Friday, March 31, 2006



About a month ago, my impending move to the Midwest inspired me to experience anew one of America's great novels, The Great Gatsby. Why this novel when so many novels speak of the Midwest? Mainly since its author hailed from St. Paul, Minnesota, the same region which would be my new home. Having finished the novel yesterday, I was struck again by the number of themes about which this novel speaks. It would be enough if the book was simply a treatise on greed and avarice. It would also be enough it it were merely a portrait of the decadence of the decade preceding the Great Depression. But what struck me most clearly was the author's sense of his home, and how he had failed to relate to the East. My antipathy to the East is grounded in my youth, growing up as a Californian. But there is something altogether different about Fitzgerald's yearning for the Midwest. Having lived in this region once before, I am a mere observer of this yearning. I do not claim to fully participant in it. If my readers will indulge a pretentious first post, allow me to quote the quintessential passage concerning the Midwest in this fine novel:

One of my most vivid memories is of coming back West from prep school
and later from college at Christmas time. Those who went farther than
Chicago would gather in the old dim Union Station at six o'clock of a
December evening, with a few Chicago friends, already caught up into
their own holiday gayeties, to bid them a hasty good-by. I remember
the fur coats of the girls returning from Miss This-or-that's and
the chatter of frozen breath and the hands waving overhead as
we caught sight of old acquaintances, and the matchings of invitations:
"Are you going to the Ordways'? the Herseys'? the Schultzes'?"
and the long green tickets clasped tight in our gloved hands.
And last the murky yellow cars of the Chicago, Milwaukee and St. Paul
railroad looking cheerful as Christmas itself on the tracks beside
the gate.

When we pulled out into the winter night and the real snow, our snow,
began to stretch out beside us and twinkle against the windows, and the
dim lights of small Wisconsin stations moved by, a sharp wild brace
came suddenly into the air. We drew in deep breaths of it as we walked
back from dinner through the cold vestibules, unutterably aware of our
identity with this country for one strange hour, before we melted
indistinguishably into it again.

That's my Middle West--not the wheat or the prairies or the lost Swede
towns, but the thrilling returning trains of my youth, and the street
lamps and sleigh bells in the frosty dark and the shadows of holly
wreaths thrown by lighted windows on the snow. I am part of that, a
little solemn with the feel of those long winters, a little complacent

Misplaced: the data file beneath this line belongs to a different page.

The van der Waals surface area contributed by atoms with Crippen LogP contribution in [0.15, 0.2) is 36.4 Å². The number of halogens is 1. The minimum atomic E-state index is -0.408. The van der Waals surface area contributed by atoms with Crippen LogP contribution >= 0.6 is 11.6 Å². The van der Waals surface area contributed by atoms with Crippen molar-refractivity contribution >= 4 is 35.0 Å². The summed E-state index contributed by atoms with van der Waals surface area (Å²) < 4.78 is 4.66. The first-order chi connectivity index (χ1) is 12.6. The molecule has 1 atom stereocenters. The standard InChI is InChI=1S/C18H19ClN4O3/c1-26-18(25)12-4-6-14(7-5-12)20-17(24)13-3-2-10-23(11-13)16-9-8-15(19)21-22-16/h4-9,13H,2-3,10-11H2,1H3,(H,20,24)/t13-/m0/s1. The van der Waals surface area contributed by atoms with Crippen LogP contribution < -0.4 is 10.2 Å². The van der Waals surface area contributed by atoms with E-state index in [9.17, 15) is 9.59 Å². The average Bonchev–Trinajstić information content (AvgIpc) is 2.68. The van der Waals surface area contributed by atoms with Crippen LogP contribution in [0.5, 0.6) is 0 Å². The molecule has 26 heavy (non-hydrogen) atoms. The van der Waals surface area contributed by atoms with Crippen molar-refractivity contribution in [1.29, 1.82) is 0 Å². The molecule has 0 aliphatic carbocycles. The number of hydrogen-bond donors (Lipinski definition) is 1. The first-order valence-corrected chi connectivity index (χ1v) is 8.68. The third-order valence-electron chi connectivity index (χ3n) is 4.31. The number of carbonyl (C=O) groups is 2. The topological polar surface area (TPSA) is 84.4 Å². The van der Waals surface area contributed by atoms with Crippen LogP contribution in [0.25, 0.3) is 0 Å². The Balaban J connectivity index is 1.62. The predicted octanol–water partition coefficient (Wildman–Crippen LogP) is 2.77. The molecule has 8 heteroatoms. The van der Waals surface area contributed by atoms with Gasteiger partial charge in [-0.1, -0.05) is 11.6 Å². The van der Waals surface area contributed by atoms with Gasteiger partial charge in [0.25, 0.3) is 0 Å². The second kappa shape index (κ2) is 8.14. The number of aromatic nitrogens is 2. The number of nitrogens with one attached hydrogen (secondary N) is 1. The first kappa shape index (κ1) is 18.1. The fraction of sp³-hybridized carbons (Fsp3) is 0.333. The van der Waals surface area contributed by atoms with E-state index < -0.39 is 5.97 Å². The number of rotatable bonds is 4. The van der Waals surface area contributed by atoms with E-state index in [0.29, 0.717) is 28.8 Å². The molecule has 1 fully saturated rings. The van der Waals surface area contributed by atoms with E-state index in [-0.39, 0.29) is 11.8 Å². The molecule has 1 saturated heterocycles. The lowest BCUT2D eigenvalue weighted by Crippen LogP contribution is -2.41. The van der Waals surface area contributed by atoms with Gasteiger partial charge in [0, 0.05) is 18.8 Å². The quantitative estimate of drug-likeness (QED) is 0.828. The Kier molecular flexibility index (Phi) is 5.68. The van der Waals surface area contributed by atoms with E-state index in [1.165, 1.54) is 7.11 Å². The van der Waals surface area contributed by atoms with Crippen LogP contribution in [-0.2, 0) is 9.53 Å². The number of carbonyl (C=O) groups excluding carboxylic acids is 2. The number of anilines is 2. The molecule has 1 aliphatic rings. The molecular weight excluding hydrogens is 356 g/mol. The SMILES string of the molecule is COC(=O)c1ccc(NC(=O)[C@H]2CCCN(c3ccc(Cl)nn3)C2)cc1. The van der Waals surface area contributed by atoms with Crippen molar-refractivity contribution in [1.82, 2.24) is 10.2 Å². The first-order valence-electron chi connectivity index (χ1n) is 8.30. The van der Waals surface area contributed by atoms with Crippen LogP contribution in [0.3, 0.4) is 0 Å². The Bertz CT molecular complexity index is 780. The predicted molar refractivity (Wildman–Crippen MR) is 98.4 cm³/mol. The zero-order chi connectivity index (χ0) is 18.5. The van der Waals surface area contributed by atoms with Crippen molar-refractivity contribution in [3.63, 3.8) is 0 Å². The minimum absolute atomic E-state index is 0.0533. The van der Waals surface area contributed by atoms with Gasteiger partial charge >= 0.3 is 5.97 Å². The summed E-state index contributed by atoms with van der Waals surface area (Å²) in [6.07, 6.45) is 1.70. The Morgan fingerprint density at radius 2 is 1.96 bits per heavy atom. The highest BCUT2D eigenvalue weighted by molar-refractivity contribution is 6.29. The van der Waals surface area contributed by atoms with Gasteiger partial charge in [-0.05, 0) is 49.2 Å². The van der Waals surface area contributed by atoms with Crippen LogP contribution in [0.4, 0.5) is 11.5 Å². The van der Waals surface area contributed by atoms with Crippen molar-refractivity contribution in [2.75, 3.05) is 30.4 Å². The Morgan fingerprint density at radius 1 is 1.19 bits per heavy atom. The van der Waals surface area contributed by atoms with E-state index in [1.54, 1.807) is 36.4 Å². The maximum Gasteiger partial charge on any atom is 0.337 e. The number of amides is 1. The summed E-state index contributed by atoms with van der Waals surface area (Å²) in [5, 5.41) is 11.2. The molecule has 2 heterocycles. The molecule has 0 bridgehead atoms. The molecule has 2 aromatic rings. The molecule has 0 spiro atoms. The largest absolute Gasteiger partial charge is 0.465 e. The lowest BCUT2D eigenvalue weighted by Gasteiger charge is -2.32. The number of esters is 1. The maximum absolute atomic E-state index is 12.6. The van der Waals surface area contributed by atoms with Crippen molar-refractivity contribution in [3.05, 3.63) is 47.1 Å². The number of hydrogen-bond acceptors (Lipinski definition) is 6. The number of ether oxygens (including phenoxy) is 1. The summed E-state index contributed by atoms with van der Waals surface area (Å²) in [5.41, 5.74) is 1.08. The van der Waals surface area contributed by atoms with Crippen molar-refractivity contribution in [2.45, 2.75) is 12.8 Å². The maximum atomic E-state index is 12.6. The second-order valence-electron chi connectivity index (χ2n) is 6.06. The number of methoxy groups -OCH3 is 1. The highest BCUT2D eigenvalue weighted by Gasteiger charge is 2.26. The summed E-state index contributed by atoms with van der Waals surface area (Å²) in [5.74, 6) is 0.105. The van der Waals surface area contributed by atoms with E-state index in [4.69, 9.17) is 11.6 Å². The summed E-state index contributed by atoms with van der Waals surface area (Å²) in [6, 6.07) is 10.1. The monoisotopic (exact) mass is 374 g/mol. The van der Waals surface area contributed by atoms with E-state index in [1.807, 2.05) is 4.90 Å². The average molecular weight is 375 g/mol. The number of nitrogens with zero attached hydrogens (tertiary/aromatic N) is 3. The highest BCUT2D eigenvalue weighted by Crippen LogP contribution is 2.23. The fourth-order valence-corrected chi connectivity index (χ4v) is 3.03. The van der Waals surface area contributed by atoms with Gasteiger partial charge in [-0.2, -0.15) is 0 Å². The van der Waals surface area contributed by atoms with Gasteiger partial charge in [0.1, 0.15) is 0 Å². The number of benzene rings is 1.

from growing up in the Carraway house in a city where dwellings are
still called through decades by a family's name. I see now that this
has been a story of the West, after all--Tom and Gatsby, Daisy and
Jordan and I, were all Westerners, and perhaps we possessed some
deficiency in common which made us subtly unadaptable to Eastern life.

Even when the East excited me most, even when I was most keenly aware
of its superiority to the bored, sprawling, swollen towns beyond the
Ohio, with their interminable inquisitions which spared only the
children and the very old--even then it had always for me a quality of
distortion. West Egg, especially, still figures in my more fantastic
dreams. I see it as a night scene by El Greco: a hundred houses, at
once conventional and grotesque, crouching under a sullen, overhanging
sky and a lustreless moon. In the foreground four solemn men in dress
suits are walking along the sidewalk with a stretcher on which lies a
drunken woman in a white evening dress. Her hand, which dangles over
the side, sparkles cold with jewels. Gravely the men turn in at a
house--the wrong house. But no one knows the woman's name, and no one

After Gatsby's death the East was haunted for me like that, distorted
beyond my eyes' power of correction. So when the blue smoke of brittle
leaves was in the air and the wind blew the wet laundry stiff on the
line I decided to come back home. (Great Gatsby, Chapter 9, pages 183-85, Simon and Schuster, 1992)

My family will begin to build a life here, far away from both coasts. As I begin this chronicle, I thought it appropriate to contemplate one man's feelings of this vast region of his and my country. A region easy to forget, but abounding in possibility.

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